Sometimes, we need a scorecard to keep up with the Obama administration’s positions on foreign policy and national security. The latest case of whiplash comes from the ping-pong position shifts on North Korea. When Pyongyang tested a long-range missile in April, Barack Obama called the DPRK a “regional threat” to security. Last weekend, he upgraded North Korea to a threat to global peace. Wednesday, though, Obama’s national security adviser James Jones dismissed Kim Jong-Il almost entirely, claiming that he poses no imminent threat to the US.
The United States will not accept North Korea as a nuclear-armed state, Defense Secretary Robert Gates said Saturday at an international conference. …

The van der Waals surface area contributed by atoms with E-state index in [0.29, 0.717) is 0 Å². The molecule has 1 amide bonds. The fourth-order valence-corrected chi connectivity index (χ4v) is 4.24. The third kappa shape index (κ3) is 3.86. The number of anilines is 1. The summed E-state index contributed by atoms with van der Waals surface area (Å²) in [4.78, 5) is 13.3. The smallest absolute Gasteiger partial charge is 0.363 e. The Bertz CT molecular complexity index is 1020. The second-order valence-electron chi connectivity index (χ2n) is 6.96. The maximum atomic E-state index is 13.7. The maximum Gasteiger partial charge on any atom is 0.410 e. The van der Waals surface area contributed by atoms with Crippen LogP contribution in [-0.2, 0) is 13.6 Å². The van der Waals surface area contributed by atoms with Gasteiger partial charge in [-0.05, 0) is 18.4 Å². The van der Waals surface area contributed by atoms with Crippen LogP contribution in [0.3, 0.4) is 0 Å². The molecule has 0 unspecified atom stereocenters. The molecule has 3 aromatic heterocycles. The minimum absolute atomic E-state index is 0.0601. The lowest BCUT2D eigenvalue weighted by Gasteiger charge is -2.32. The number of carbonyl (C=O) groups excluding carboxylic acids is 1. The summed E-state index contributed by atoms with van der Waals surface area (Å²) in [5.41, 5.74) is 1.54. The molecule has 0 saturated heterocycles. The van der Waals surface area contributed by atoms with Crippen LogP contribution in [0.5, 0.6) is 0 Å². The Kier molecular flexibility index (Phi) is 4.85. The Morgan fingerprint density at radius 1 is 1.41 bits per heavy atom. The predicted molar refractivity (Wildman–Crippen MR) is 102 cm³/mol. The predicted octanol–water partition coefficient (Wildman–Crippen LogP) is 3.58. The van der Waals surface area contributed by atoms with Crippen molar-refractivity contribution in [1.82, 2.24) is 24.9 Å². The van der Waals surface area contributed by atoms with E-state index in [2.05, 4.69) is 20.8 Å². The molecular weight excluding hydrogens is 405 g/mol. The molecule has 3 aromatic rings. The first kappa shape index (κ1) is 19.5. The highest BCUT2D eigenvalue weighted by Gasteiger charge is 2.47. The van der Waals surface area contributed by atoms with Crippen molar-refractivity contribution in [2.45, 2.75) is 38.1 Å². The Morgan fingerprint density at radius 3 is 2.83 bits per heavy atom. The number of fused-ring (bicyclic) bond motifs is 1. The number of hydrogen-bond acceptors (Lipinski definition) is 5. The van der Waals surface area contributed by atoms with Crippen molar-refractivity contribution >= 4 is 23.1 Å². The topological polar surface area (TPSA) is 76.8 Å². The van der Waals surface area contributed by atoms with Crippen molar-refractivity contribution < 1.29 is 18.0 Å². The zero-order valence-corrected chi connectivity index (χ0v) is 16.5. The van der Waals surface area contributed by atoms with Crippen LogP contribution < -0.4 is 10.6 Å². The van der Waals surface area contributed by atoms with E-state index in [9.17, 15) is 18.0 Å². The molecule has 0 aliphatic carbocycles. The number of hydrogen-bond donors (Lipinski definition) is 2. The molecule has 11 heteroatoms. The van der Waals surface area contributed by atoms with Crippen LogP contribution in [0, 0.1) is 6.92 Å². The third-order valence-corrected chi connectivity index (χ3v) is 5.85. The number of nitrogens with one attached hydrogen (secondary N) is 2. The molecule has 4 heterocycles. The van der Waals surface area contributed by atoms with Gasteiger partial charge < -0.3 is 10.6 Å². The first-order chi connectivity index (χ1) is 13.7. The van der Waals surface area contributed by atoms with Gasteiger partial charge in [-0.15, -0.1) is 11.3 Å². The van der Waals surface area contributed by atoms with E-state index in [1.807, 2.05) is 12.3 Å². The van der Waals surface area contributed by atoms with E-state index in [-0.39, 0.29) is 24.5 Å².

His comments came amid growing concern across the globe over North Korea’s latest nuclear test and test-firings of short-range missiles.
On Friday, two Defense Department officials said the latest U.S. satellite imagery has spotted “vehicle activity” at a North Korean ballistic missile facility.
“North Korea’s nuclear program and actions constitute a threat to regional peace and security. We unequivocally reaffirm our commitment to the defense of our allies in the region,” Gates said in Singapore.
Gates sounded a lot less concerned on Thursday:
Defense Secretary Robert Gates, en route to an annual security summit in Singapore Friday, signaled as much, saying North Korea’s actions so far do not warrant sending more US troops to the region.
“I don’t think that anybody in the [Obama] administration thinks there is a crisis,” Mr. Gates told reporters aboard his military jet early Friday morning, still Thursday night in Washington.
Anyone playing Pyongyang Bingo should note that the Obama administration has covered almost all of the positions on the card.